Safety on the farm is of primary importance. There are many hazards present in a hop yard. The repetitive motions of pruning and training, tractor use during harvesting, pesticide application, and the dangers present from working from an elevated platform or with machinery all present hazards to the hop grower and farm help. Compiled below is critical information from the New York State Center for Agricultural Medicine and Health, with links to their fact sheets. Please read the fact sheets and their website carefully and remember to stay safe in your hopyard. Cornell's Integrated Hops Production Guide also has detailed information on pesticide application and safety precautions.
Emergency Plans and Accident Preparedness
Accidents can and will happen on farms, but accident preparedness is key to preventing and managing emergency situations. Preventative efforts, like properly storing chemicals and using a thorough pre-operation checklist on all machinery can be the key to preventing accidents, but even with the best management it is still possible that an emergency can occur. Having a well-practiced plan, fully stocked and readily accessible first aid kits, and a basic understanding of first aid can be the difference between a catastrophic accident and a recoverable accident.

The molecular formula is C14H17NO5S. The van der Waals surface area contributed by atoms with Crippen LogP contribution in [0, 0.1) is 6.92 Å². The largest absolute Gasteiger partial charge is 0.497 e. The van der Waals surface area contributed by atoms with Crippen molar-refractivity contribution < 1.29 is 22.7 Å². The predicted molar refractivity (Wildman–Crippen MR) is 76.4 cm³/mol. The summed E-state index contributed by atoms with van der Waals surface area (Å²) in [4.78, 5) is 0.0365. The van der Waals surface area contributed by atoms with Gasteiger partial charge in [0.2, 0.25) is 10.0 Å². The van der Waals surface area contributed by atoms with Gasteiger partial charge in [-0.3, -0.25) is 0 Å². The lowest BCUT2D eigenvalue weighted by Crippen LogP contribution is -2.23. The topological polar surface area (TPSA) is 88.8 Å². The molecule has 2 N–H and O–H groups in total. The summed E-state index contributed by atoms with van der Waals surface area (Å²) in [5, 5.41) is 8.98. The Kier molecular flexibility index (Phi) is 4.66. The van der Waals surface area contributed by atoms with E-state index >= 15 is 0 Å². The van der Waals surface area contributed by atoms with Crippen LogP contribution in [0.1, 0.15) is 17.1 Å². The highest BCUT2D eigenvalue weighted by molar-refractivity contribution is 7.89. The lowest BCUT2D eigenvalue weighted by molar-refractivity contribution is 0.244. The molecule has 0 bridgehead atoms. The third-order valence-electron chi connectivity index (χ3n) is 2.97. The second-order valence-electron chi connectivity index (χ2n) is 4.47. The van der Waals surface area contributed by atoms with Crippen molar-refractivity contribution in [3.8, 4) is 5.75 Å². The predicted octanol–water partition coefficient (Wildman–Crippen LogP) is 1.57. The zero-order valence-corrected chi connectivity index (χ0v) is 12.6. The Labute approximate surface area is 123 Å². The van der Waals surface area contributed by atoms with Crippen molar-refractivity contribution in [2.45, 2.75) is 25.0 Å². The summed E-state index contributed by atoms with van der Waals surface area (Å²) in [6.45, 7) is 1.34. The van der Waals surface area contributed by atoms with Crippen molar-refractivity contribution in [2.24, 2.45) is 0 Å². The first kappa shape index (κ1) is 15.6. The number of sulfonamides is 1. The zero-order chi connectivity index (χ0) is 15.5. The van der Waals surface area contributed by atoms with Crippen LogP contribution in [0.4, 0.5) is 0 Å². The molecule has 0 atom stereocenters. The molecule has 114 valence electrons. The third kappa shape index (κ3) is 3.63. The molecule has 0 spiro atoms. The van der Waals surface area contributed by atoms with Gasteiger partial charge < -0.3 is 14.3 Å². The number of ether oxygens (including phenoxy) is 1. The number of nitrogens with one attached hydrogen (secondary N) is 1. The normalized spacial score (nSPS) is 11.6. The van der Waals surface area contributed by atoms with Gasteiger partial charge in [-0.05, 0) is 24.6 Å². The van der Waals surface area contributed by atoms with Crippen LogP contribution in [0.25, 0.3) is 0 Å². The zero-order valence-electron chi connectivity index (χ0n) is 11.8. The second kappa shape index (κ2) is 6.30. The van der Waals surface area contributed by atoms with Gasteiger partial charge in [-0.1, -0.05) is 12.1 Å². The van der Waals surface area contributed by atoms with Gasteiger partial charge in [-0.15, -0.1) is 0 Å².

Fires are an ever present and potential catastrophic threat on the farm. Many of the materials stored in barns and storage sheds are highly flammable and can act as accelerants or ignition sources. While not all fires can be prevented, the risk of fire can be minimized through regularly inspecting your farmstead for fire hazards, properly maintaining your electrical system, safely storing flammable liquids like gas, oil, fertilizers, and pesticides, and only allowing smoking in designated areas. Even with the most robust management practices the risk of fire cannot be eliminated. Conducting regular fire drills, posting emergency phone numbers (with directions to your farm), and practicing good housekeeping are all efforts that will help to keep your family members, employees, and first responders safe in the event of a fire. Finished hops should be dried to between 8 and 10% moisture. Hops that are baled above 11 or 12% moisture may mold or possible spontaneously combust. Dried hops are also a fire hazard and highly combustable. Heat sources, poor wiring, and cigarettes can all be sources of ignition to start a hop fire.
Tractors are the leading cause of accidental farm death in New York State. In 2009, the last year that data is available for, tractor related accidents accounted for 57% of all farm fatalities. Rollovers and runovers are the leading cause of accidental deaths by tractors.
NYSCAMH offers a Rollover Protection Rebate program where farmers can be reimbursed for 70% of their cost, up to $765. It is estimated that the proper use of a ROPS and a seatbelt is 99% effective in preventing tractor rollover deaths.
Runover deaths are caused when the tractor was started from the ground while in gear and bolts ahead, running over the operator. The only safe way to start a tractor is by climbing into the operator’s seat, and making sure that the tractor is in park or neutral and the clutch is depressed.